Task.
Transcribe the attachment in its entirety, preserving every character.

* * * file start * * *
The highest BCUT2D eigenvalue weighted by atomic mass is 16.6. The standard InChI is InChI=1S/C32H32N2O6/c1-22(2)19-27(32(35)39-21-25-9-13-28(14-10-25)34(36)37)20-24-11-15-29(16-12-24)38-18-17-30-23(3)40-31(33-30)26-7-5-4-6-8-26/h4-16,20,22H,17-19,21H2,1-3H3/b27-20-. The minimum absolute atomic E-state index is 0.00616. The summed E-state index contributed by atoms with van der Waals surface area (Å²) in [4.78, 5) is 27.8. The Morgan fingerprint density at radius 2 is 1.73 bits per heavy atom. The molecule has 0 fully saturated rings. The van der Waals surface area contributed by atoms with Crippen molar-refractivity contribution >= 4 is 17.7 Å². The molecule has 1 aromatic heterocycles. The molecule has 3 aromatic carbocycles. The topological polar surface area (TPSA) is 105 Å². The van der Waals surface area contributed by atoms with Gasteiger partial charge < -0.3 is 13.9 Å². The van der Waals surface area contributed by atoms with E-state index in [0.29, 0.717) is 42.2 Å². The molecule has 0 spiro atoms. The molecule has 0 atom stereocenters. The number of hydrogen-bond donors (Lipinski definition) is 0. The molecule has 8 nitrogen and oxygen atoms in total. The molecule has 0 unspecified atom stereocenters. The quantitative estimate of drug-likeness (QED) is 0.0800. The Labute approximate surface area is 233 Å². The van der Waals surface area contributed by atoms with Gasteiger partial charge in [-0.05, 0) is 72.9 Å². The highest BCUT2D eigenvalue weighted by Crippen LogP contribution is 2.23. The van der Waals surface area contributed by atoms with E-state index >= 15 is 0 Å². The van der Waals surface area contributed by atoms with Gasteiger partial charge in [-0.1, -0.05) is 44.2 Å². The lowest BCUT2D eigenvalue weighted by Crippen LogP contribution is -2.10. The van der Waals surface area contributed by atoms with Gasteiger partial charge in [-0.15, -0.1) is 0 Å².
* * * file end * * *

The highest BCUT2D eigenvalue weighted by atomic mass is 16.6. The standard InChI is InChI=1S/C32H32N2O6/c1-22(2)19-27(32(35)39-21-25-9-13-28(14-10-25)34(36)37)20-24-11-15-29(16-12-24)38-18-17-30-23(3)40-31(33-30)26-7-5-4-6-8-26/h4-16,20,22H,17-19,21H2,1-3H3/b27-20-. The minimum absolute atomic E-state index is 0.00616. The summed E-state index contributed by atoms with van der Waals surface area (Å²) in [4.78, 5) is 27.8. The Morgan fingerprint density at radius 2 is 1.73 bits per heavy atom. The molecule has 0 fully saturated rings. The van der Waals surface area contributed by atoms with Crippen molar-refractivity contribution >= 4 is 17.7 Å². The molecule has 1 aromatic heterocycles. The molecule has 3 aromatic carbocycles. The topological polar surface area (TPSA) is 105 Å². The van der Waals surface area contributed by atoms with Gasteiger partial charge < -0.3 is 13.9 Å². The van der Waals surface area contributed by atoms with E-state index in [0.29, 0.717) is 42.2 Å². The molecule has 0 spiro atoms. The molecule has 0 atom stereocenters. The number of hydrogen-bond donors (Lipinski definition) is 0. The molecule has 8 nitrogen and oxygen atoms in total. The molecule has 0 unspecified atom stereocenters. The quantitative estimate of drug-likeness (QED) is 0.0800. The Labute approximate surface area is 233 Å². The van der Waals surface area contributed by atoms with Gasteiger partial charge in [-0.05, 0) is 72.9 Å². The highest BCUT2D eigenvalue weighted by Crippen LogP contribution is 2.23. The van der Waals surface area contributed by atoms with E-state index >= 15 is 0 Å². The van der Waals surface area contributed by atoms with Gasteiger partial charge in [-0.1, -0.05) is 44.2 Å². The lowest BCUT2D eigenvalue weighted by Crippen LogP contribution is -2.10. The van der Waals surface area contributed by atoms with Gasteiger partial charge in [-0.15, -0.1) is 0 Å².